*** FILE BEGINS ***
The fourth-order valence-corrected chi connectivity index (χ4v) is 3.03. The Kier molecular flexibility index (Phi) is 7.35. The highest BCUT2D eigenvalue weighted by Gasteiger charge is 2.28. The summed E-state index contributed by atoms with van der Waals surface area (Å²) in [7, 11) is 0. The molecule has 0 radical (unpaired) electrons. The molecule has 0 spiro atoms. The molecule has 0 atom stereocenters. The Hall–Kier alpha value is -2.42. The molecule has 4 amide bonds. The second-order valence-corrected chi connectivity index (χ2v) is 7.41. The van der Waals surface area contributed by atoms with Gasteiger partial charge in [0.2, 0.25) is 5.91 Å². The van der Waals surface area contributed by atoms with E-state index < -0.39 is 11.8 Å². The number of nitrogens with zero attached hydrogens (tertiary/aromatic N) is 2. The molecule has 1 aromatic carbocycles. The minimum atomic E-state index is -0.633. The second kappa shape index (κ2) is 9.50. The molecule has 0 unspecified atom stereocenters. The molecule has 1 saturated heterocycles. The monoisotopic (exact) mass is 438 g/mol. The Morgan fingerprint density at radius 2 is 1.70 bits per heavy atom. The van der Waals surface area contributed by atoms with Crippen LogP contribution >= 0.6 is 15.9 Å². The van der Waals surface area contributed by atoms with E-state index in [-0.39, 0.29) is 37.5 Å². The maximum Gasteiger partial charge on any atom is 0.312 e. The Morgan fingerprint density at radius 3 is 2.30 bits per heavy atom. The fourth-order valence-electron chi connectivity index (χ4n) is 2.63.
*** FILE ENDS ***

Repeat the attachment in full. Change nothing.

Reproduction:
The fourth-order valence-corrected chi connectivity index (χ4v) is 3.03. The Kier molecular flexibility index (Phi) is 7.35. The highest BCUT2D eigenvalue weighted by Gasteiger charge is 2.28. The summed E-state index contributed by atoms with van der Waals surface area (Å²) in [7, 11) is 0. The molecule has 0 radical (unpaired) electrons. The molecule has 0 spiro atoms. The molecule has 0 atom stereocenters. The Hall–Kier alpha value is -2.42. The molecule has 4 amide bonds. The second-order valence-corrected chi connectivity index (χ2v) is 7.41. The van der Waals surface area contributed by atoms with Gasteiger partial charge in [0.2, 0.25) is 5.91 Å². The van der Waals surface area contributed by atoms with E-state index < -0.39 is 11.8 Å². The number of nitrogens with zero attached hydrogens (tertiary/aromatic N) is 2. The molecule has 1 aromatic carbocycles. The minimum atomic E-state index is -0.633. The second kappa shape index (κ2) is 9.50. The molecule has 0 unspecified atom stereocenters. The molecule has 1 saturated heterocycles. The monoisotopic (exact) mass is 438 g/mol. The Morgan fingerprint density at radius 2 is 1.70 bits per heavy atom. The van der Waals surface area contributed by atoms with Crippen LogP contribution >= 0.6 is 15.9 Å². The van der Waals surface area contributed by atoms with E-state index in [-0.39, 0.29) is 37.5 Å². The maximum Gasteiger partial charge on any atom is 0.312 e. The Morgan fingerprint density at radius 3 is 2.30 bits per heavy atom. The fourth-order valence-electron chi connectivity index (χ4n) is 2.63.